"Transformers: The Last Knight" trailer
Indian star Salman Khan headlines this Hindi-language remake of 2015's Little Boy. Here, Khan stars as Laxman, whose brother Bharat (Sohail Khan) goes to fight in the India-China War in 1962. When Bharat is believed to be killed in action, Laxman doesn't believe it and heads to the war zone to look for him. (NR; click here for showtimes at Hollywood 16)
Writer-director Edgar Wright (Shaun of the Dead) returns with a high-concept action flick about a getaway driver (Ansel Elgort) who pulls off amazing driving stunts while listening to a killer soundtrack. Keeping to the beat helps him time his crazy turns, and the music also drowns out a persistent ringing in his ears caused by a tragic childhood accident. He's trying to pull off one last job for the gang (which includes Jamie Foxx, Jon Hamm and bossman Kevin Spacey), but they're reluctant to lose a man with such skills. Wright "takes a ludicrous concept and turns it into a brilliant exercise in high style and a rush of big ideas," writes IndieWire's Eric Kohn. "The director’s most ambitious work to date is a wildly successful romantic heist comedy, propelled from scene to scene with a lively soundtrack that elevates its slick chase scenes into a realm that develops its own satisfying beat." (R for violence and language throughout; click here for showtimes at Amarillo Star 14 and Hollywood 16)
"Baby Driver" trailer
"Real Boy" trailer
In Part 1 of this year's Panhandle Pride Film Festival (which, full disclosure, I helped organize), the Independent Lens documentary Real Boy will screen in an Indie Lens Pop-Up at 7 p.m. Friday at Amarillo Unitarian Universalist Fellowship, 4901 Cornell St. The film, a coming-of-age story about a trans teenage boy who wants to become a music star, can be viewed online, as well. Following the screening, Jenny Gunn, a leader of the Amarillo Area Transgender Support Group; Sandra Dunn, a leader within the transgender community; and Bekki McQuay, LPC, who works with people in transition; will discuss the issues in the documentary. The screening is free; donations will be accepted. (NR)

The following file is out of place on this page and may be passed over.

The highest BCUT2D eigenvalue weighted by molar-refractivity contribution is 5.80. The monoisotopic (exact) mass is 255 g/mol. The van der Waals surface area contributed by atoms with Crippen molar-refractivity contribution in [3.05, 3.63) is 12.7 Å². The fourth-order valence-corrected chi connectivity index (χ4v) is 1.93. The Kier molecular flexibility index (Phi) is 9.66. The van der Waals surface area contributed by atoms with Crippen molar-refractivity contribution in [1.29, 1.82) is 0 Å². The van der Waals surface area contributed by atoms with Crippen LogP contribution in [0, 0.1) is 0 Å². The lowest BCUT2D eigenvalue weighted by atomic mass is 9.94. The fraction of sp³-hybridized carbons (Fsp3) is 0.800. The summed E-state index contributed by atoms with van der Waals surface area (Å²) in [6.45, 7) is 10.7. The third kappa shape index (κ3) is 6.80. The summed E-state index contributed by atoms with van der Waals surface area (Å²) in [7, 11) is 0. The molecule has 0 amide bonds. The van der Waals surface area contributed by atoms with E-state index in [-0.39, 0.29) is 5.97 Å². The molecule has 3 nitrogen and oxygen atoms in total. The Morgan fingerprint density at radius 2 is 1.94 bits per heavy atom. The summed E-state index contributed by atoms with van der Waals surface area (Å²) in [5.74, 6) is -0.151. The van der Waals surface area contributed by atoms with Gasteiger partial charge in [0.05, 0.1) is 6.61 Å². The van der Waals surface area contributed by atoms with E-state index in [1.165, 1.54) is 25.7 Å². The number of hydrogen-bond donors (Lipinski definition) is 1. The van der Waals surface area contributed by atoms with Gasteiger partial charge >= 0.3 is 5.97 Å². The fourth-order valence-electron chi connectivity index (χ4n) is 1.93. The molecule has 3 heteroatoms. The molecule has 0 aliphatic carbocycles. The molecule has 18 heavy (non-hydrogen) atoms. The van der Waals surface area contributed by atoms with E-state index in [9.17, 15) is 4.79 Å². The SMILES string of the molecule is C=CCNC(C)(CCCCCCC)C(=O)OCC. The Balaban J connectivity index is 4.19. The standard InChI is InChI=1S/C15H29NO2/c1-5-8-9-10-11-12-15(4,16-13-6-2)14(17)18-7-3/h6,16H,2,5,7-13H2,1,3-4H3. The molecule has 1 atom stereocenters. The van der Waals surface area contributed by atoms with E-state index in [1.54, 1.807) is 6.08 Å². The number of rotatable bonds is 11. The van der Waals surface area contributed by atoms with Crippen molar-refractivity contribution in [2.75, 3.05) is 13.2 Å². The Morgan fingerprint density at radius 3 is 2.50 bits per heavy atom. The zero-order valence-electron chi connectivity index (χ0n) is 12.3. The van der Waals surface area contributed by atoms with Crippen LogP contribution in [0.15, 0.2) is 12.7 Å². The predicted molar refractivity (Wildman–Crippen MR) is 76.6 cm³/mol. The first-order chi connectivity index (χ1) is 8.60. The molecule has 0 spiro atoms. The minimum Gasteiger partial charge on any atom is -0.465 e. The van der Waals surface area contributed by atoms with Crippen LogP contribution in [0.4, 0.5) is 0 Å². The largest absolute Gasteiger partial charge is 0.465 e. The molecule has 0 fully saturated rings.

Bellator NYC: Sonnen vs. Silva
Bellator NYC: Sonnen vs. Silva trailer
The anticipated MMA bout between Chael Sonnen and Wanderlei Silva will stream live at 9 p.m. Saturday at the Amarillo Star 14. The evening, streamed from Madison Square Garden, also will feature fights between Fedor Emelianenko and Matt Mitrione, Douglas Lima and Lorenz Larkin, and Michael Chandler and Brent Primus. (NR)
My Neighbor Totoro
"My Neighbor Totoro" trailer
Studio Ghibli Fest, presented by Fathom Events and GKids, kicks off with a screening of this anime classic from Hiyao Miyazaki about two young girls who discover magical creatures, including bear-like spirits, in the woods near their home. An English-dubbed version will screen at 12:55 p.m. Sunday, followed by a subtitled version at 7 p.m. Monday, both at the Amarillo Star 14. The series will feature a new film monthly through November. (G)
Whatever Happened to Baby Jane?
"Whatever Happened to Baby Jane?" trailer
The latest installment in the Cinemark's Classics Series is the camp classic starring Bette Davis and Joan Crawford (also, the subject of the recent FX hit Feud: Bette and Joan). It'll screen at 2 p.m. Sunday and 2 and 7 p.m. Wednesday at the Hollywood 16. (NR)